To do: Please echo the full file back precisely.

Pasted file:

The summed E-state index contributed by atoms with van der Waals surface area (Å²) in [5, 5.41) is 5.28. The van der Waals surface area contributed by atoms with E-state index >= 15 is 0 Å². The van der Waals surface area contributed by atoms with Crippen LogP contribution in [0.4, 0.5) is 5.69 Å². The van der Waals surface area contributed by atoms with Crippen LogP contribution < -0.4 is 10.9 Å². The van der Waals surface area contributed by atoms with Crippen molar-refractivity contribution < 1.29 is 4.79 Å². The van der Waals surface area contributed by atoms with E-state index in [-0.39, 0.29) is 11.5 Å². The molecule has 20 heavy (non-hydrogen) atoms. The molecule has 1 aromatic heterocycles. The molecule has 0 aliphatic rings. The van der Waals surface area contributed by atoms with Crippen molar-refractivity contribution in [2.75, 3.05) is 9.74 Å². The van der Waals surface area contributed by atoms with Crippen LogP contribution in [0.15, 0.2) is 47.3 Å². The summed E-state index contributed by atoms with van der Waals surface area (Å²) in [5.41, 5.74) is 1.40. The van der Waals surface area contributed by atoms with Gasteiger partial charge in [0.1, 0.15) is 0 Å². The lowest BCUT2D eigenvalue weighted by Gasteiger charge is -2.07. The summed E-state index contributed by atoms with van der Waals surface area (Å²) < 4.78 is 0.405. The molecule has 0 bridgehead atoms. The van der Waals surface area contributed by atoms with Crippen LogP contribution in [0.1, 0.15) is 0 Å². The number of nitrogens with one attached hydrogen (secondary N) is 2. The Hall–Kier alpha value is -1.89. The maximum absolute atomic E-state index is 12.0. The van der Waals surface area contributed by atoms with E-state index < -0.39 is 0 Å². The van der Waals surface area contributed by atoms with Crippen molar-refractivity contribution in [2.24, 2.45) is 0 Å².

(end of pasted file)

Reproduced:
The summed E-state index contributed by atoms with van der Waals surface area (Å²) in [5, 5.41) is 5.28. The van der Waals surface area contributed by atoms with E-state index >= 15 is 0 Å². The van der Waals surface area contributed by atoms with Crippen LogP contribution in [0.4, 0.5) is 5.69 Å². The van der Waals surface area contributed by atoms with Crippen LogP contribution < -0.4 is 10.9 Å². The van der Waals surface area contributed by atoms with Crippen molar-refractivity contribution < 1.29 is 4.79 Å². The van der Waals surface area contributed by atoms with E-state index in [-0.39, 0.29) is 11.5 Å². The molecule has 20 heavy (non-hydrogen) atoms. The molecule has 1 aromatic heterocycles. The molecule has 0 aliphatic rings. The van der Waals surface area contributed by atoms with Crippen molar-refractivity contribution in [2.75, 3.05) is 9.74 Å². The van der Waals surface area contributed by atoms with Crippen LogP contribution in [0.15, 0.2) is 47.3 Å². The summed E-state index contributed by atoms with van der Waals surface area (Å²) in [5.41, 5.74) is 1.40. The van der Waals surface area contributed by atoms with Gasteiger partial charge in [0.1, 0.15) is 0 Å². The lowest BCUT2D eigenvalue weighted by Gasteiger charge is -2.07. The summed E-state index contributed by atoms with van der Waals surface area (Å²) < 4.78 is 0.405. The molecule has 0 bridgehead atoms. The van der Waals surface area contributed by atoms with Crippen LogP contribution in [0.1, 0.15) is 0 Å². The number of nitrogens with one attached hydrogen (secondary N) is 2. The Hall–Kier alpha value is -1.89. The maximum absolute atomic E-state index is 12.0. The van der Waals surface area contributed by atoms with E-state index < -0.39 is 0 Å². The van der Waals surface area contributed by atoms with Crippen molar-refractivity contribution in [2.24, 2.45) is 0 Å².